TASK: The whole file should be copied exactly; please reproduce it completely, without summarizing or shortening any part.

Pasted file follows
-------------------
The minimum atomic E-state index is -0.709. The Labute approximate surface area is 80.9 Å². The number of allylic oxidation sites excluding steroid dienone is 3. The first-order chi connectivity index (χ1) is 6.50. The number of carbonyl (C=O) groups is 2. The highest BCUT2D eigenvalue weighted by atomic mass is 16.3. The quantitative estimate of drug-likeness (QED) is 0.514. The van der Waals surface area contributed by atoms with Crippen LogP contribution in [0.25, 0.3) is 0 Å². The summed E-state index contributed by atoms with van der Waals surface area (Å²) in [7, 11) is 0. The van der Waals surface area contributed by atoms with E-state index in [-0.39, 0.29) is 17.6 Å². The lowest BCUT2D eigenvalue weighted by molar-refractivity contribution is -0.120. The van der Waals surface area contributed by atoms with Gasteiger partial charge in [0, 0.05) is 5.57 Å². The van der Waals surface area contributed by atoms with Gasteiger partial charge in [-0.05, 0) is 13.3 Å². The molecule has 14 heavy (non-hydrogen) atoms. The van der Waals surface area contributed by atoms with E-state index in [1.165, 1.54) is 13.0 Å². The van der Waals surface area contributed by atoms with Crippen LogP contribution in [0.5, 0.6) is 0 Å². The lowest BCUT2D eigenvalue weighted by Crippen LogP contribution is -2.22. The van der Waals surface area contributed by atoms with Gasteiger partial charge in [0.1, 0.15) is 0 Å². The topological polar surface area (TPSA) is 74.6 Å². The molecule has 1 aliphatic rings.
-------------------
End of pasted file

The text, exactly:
The minimum atomic E-state index is -0.709. The Labute approximate surface area is 80.9 Å². The number of allylic oxidation sites excluding steroid dienone is 3. The first-order chi connectivity index (χ1) is 6.50. The number of carbonyl (C=O) groups is 2. The highest BCUT2D eigenvalue weighted by atomic mass is 16.3. The quantitative estimate of drug-likeness (QED) is 0.514. The van der Waals surface area contributed by atoms with Crippen LogP contribution in [0.25, 0.3) is 0 Å². The summed E-state index contributed by atoms with van der Waals surface area (Å²) in [7, 11) is 0. The van der Waals surface area contributed by atoms with E-state index in [-0.39, 0.29) is 17.6 Å². The lowest BCUT2D eigenvalue weighted by molar-refractivity contribution is -0.120. The van der Waals surface area contributed by atoms with Gasteiger partial charge in [0, 0.05) is 5.57 Å². The van der Waals surface area contributed by atoms with Gasteiger partial charge in [-0.05, 0) is 13.3 Å². The molecule has 14 heavy (non-hydrogen) atoms. The van der Waals surface area contributed by atoms with E-state index in [1.165, 1.54) is 13.0 Å². The van der Waals surface area contributed by atoms with Crippen LogP contribution in [0.5, 0.6) is 0 Å². The lowest BCUT2D eigenvalue weighted by Crippen LogP contribution is -2.22. The van der Waals surface area contributed by atoms with Gasteiger partial charge in [0.1, 0.15) is 0 Å². The topological polar surface area (TPSA) is 74.6 Å². The molecule has 1 aliphatic rings.